Senior moments don’t just happen to octogenarians. Almost everyone has had a disconcerting momentary lapse in memory.
For some it’s the inability to recall the name of the famous actor who starred in a popular movie last year. Others may forget a well-known phone number. Then there’s the embarrassing encounter with a person whose face is familiar but whose name you cannot recall.
Most of these slips are not early warning signs of Alzheimer’s disease. But as baby boomers age, they worry about losing their cognitive edge.
Many people would like a strategy to boost their brain power or at least prevent mental decline. No pills have yet been proven to make people smarter or protect them from dementia. There are, however, an astounding number of drugs that can interfere with cognitive function.
Acetylcholine is a crucial chemical that is essential for communication between brain cells. Many medications can impair the activity of this neurotransmitter. Such medicines are said to have “anticholinergic” activity.
Some of the most well known are available over the counter. Diphenhydramine (DPH) is an antihistamine found in allergy medicines like Benadryl. It is also a common ingredient in sleeping pills (Nytol, Simply Sleep, Sominex, etc) and nighttime pain relievers (Advil PM, Excedrin PM, Tylenol PM, etc).
Other commonly used medications with anticholinergic activity include those prescribed for overactive bladder, such as fesoterodine (Toviaz), oxybutynin (Ditropan) and tolterodine (Detrol). Physicians and family members may not realize that an older person’s increasing confusion and disorientation could be exacerbated by one of these drugs (Journal of the American Geriatrics Society, Dec. 2005).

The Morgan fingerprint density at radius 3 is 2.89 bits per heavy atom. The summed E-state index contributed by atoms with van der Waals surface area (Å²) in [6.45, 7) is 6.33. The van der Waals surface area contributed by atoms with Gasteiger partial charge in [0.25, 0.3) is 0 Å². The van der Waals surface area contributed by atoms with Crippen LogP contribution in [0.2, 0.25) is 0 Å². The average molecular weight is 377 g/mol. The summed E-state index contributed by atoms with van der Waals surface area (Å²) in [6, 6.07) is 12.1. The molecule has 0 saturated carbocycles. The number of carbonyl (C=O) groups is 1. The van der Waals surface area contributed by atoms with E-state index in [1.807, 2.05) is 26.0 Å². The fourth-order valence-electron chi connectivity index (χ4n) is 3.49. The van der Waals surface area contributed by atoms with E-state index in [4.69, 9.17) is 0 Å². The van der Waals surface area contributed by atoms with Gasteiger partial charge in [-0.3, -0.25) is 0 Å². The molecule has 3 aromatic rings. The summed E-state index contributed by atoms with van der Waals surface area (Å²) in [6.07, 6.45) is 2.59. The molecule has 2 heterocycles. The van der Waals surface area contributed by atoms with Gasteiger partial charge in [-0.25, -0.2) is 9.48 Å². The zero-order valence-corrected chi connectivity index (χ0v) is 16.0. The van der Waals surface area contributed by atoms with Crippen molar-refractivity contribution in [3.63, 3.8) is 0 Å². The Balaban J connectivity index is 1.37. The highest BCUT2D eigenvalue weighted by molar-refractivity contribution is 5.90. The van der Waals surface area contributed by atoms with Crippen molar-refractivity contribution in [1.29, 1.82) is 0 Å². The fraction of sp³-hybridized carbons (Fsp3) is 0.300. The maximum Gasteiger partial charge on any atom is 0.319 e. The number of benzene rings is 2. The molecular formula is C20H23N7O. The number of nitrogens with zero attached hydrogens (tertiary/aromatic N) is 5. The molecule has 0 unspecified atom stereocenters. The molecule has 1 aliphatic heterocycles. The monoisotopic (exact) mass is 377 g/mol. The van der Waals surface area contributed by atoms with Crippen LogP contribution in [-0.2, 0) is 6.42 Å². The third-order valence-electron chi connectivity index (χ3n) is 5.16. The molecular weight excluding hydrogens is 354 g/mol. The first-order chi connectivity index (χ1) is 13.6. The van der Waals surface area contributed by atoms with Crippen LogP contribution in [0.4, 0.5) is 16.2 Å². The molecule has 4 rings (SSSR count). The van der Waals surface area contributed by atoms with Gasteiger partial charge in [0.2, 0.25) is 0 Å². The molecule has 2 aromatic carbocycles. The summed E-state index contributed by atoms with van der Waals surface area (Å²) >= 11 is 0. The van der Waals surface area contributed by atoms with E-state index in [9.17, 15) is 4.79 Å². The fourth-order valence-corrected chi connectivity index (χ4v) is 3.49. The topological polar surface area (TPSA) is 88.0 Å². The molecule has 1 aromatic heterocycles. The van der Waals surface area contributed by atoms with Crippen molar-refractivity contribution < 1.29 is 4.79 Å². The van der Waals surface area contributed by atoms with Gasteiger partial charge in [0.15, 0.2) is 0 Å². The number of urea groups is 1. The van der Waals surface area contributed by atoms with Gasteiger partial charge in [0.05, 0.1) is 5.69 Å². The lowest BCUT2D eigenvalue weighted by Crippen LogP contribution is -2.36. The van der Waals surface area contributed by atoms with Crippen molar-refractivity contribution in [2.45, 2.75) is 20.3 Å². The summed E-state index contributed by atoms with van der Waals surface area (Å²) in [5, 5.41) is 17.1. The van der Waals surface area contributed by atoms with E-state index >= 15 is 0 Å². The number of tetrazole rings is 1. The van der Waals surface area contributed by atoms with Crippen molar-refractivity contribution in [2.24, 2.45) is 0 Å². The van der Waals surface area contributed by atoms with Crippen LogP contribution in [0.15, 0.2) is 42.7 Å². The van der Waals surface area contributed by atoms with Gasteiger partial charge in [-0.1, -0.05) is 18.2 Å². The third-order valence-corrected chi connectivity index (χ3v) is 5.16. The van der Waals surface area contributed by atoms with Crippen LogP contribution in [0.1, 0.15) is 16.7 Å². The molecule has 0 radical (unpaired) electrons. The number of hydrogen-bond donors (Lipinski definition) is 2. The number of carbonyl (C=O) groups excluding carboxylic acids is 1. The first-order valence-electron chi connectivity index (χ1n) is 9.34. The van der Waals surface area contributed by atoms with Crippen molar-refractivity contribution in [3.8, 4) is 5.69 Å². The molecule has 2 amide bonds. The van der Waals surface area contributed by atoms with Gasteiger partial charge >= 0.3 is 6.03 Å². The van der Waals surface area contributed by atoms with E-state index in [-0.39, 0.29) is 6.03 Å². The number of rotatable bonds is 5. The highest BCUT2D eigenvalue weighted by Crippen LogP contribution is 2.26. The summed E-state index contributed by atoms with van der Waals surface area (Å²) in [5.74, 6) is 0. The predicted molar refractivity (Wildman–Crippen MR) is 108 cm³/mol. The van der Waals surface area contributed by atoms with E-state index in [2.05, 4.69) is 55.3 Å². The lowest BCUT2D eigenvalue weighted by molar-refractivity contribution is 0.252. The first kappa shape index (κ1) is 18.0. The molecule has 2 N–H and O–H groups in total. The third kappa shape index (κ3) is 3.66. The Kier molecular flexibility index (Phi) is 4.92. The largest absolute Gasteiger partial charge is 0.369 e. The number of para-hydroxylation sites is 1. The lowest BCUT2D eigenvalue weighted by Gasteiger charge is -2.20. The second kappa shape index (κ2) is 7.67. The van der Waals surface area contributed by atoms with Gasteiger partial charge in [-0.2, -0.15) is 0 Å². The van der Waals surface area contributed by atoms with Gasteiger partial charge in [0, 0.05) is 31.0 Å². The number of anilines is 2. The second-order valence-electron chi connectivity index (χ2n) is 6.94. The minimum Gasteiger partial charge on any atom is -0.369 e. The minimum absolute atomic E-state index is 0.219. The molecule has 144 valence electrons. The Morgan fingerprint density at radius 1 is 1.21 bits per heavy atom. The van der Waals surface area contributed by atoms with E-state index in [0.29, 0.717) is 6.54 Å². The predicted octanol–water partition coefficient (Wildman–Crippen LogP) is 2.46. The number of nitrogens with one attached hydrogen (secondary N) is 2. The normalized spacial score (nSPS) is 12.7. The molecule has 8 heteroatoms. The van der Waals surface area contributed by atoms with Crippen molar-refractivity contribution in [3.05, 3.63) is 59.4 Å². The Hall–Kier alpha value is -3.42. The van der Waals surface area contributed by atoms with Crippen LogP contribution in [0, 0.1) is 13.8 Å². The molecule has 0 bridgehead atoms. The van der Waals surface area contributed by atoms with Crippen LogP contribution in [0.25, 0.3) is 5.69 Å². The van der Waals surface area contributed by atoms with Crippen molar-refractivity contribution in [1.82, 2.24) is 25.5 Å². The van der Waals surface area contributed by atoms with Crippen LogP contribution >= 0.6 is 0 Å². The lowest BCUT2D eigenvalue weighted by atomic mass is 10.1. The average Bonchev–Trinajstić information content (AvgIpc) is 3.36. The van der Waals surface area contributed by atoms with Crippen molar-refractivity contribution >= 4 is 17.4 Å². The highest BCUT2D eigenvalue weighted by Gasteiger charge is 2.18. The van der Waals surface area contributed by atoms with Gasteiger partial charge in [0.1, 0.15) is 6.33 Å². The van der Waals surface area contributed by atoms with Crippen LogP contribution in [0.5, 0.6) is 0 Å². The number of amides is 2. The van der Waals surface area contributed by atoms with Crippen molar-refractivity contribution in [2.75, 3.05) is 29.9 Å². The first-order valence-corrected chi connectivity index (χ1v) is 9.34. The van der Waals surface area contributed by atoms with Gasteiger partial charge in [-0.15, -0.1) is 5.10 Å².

Other medicines that could have a negative effect on cognitive function because of their anticholinergic action include the anti-anxiety agent alprazolam, the antidepressant amitriptyline, the ulcer drug cimetidine, the heart drug digoxin and the diuretic furosemide.
No one should ever stop such medications without medical consultation. Some of these drugs may be absolutely essential. People who would like a more detailed list and discussion of anticholinergic drugs may find our Guide to Drugs and Older People useful (www.peoplespharmacy.com).
Avoiding troublesome medications is only the first step in staying sharp. Investigators find that aerobic exercise helps promote cognitive function (Frontiers in Aging Neuroscience, online, Nov. 29, 2010). Not only does regular vigorous physical activity increase neuron formation and connections, it also facilitates mental flexibility.
Diet may also play a role in maintaining healthy brain function. A recent study of older residents on the South side of Chicago found that those who followed a Mediterranean-style diet rich in vegetables, olive oil, fish and whole grains were less likely to experience significant cognitive decline during the seven-year follow-up period (American Journal of Clinical Nutrition, online, Dec. 22. 2010).
Once again the time-honored advice to eat right and exercise regularly may be beneficial for both the body and the brain. Avoiding drugs that contribute to brain fog can also be a crucial step towards staying sharp.